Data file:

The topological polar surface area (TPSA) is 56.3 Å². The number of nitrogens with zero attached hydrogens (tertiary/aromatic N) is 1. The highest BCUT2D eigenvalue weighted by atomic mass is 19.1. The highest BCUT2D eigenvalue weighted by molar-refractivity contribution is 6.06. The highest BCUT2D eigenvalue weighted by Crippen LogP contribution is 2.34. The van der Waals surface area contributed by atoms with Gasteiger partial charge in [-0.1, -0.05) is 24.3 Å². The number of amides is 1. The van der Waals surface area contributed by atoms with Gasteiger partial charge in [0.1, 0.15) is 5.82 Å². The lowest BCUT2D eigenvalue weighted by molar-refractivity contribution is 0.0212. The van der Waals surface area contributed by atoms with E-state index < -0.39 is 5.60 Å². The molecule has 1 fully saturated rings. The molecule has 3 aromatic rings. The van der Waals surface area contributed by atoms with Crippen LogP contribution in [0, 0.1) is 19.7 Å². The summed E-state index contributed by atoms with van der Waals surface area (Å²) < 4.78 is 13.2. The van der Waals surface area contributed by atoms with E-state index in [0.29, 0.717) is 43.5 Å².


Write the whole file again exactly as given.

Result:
The topological polar surface area (TPSA) is 56.3 Å². The number of nitrogens with zero attached hydrogens (tertiary/aromatic N) is 1. The highest BCUT2D eigenvalue weighted by atomic mass is 19.1. The highest BCUT2D eigenvalue weighted by molar-refractivity contribution is 6.06. The highest BCUT2D eigenvalue weighted by Crippen LogP contribution is 2.34. The van der Waals surface area contributed by atoms with Gasteiger partial charge in [-0.1, -0.05) is 24.3 Å². The number of amides is 1. The van der Waals surface area contributed by atoms with Gasteiger partial charge in [0.1, 0.15) is 5.82 Å². The lowest BCUT2D eigenvalue weighted by molar-refractivity contribution is 0.0212. The van der Waals surface area contributed by atoms with E-state index < -0.39 is 5.60 Å². The molecule has 1 fully saturated rings. The molecule has 3 aromatic rings. The van der Waals surface area contributed by atoms with Crippen LogP contribution in [0, 0.1) is 19.7 Å². The summed E-state index contributed by atoms with van der Waals surface area (Å²) < 4.78 is 13.2. The van der Waals surface area contributed by atoms with E-state index in [0.29, 0.717) is 43.5 Å².